Comments about the article in Nature: When quantum physics met psychiatry

Following is a discussion about this article in Nature Vol 584 27 August 2020, by Anil Ananthaswany
The article is a review of the book: "Synchronicity: The epic Quest to understand Quantum Nature of Cause and Effect" by by Paul Halpern. The book is about Carl Jung and Wolfgang Pauli In the last paragraph I explain my own opinion.



My first reflection is that there exists no real physical relation between quantum physics and psychiatry. The main reason is because quatum physics involves elementary particles, while psychiatry involves human behaviour and the human mind. That does not mean that in our brain there are no processes active which involve elementary particles. That is specific the case if you want to change our behaviour using medicine.
The first sentence of the article reads:
The storytellers of modern physics are ever on the hunt for new ways to convey the tension between the contrasting realities of the general theory of relativity and quantum mechanics.
This poses immediate an important question (which is relevant to the whole article) what exactly is meant with: the contrasting realities of GR versus the contrasting realities of the quantum mechanics.
My answer would be GR is relevant for the behaviour of moving objects in outer space, while quantum mechanics is relevant for the constituents of these objects.
Relativity argues for an universe in which causes lead to effects and nothing travels faster than light.
The same problem as before what means cause and what means effect. You could also write this sentence like: The change of the state of any object causes a change in an other object and is caused by a change in an other object. The problem is this is not specific to GR but also includes Newton's Law.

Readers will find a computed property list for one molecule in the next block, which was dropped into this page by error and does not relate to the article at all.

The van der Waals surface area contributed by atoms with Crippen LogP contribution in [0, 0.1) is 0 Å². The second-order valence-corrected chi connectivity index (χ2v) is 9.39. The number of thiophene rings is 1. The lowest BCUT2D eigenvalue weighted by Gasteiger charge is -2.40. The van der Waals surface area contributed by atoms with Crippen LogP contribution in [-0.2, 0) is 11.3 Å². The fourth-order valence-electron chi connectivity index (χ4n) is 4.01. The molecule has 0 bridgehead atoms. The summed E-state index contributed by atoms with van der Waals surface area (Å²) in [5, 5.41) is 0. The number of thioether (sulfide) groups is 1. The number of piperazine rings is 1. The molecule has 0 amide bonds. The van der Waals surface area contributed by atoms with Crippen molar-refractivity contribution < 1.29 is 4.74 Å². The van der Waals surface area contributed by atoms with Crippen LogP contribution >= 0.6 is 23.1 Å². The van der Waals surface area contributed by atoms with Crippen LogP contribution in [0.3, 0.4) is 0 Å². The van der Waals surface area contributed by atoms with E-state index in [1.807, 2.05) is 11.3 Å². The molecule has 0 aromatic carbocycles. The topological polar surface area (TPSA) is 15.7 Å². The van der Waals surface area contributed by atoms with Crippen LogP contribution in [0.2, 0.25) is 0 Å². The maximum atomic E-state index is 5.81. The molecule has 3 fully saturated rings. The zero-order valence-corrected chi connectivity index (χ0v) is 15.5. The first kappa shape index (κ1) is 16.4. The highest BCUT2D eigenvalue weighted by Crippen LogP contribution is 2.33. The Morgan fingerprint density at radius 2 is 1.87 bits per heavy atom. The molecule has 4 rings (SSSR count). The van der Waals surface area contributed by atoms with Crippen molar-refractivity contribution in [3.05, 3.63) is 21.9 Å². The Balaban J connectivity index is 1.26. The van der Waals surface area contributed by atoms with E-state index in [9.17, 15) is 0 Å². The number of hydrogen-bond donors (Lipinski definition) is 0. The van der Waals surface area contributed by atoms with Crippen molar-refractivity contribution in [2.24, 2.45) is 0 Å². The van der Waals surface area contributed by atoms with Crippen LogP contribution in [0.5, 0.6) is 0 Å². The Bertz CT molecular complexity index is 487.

The fact that nothing can travel faster than light requires also more detail. A more accurate definition is: Any physical object can not pass a photon . This is a physical issue.
Quantum physics tells of a quirkier world, in which things seem to happen at random and connections appear seemingly instantaneously.
The whole issue is that at elementary level detailed observations by humans are impossible. We humans cannot observe the individual path of each electron, proton or photon as such what caused it what are the effects are impossible to establish.
Both challenge our intuitions.
Within the scientific framework the word intuition should never be mentioned. What matters is experience and lack of experience is no sin.
In Synchronicity he relates how Australian physicist Wolfgang Pauli, distraught and drinking heavily after his divorce etc.
The cause of each and the effects of each are a string, of almost random small actions, resulting in sometimes big events.
Jung in turn received a schooling in quantum physics.
It is maybe better to write: Was told about the present state of art, involving the behaviour of elementary particles.
He learnt how measuring the state of one particle can seem to influence the state of another instantly, a property called entanglement.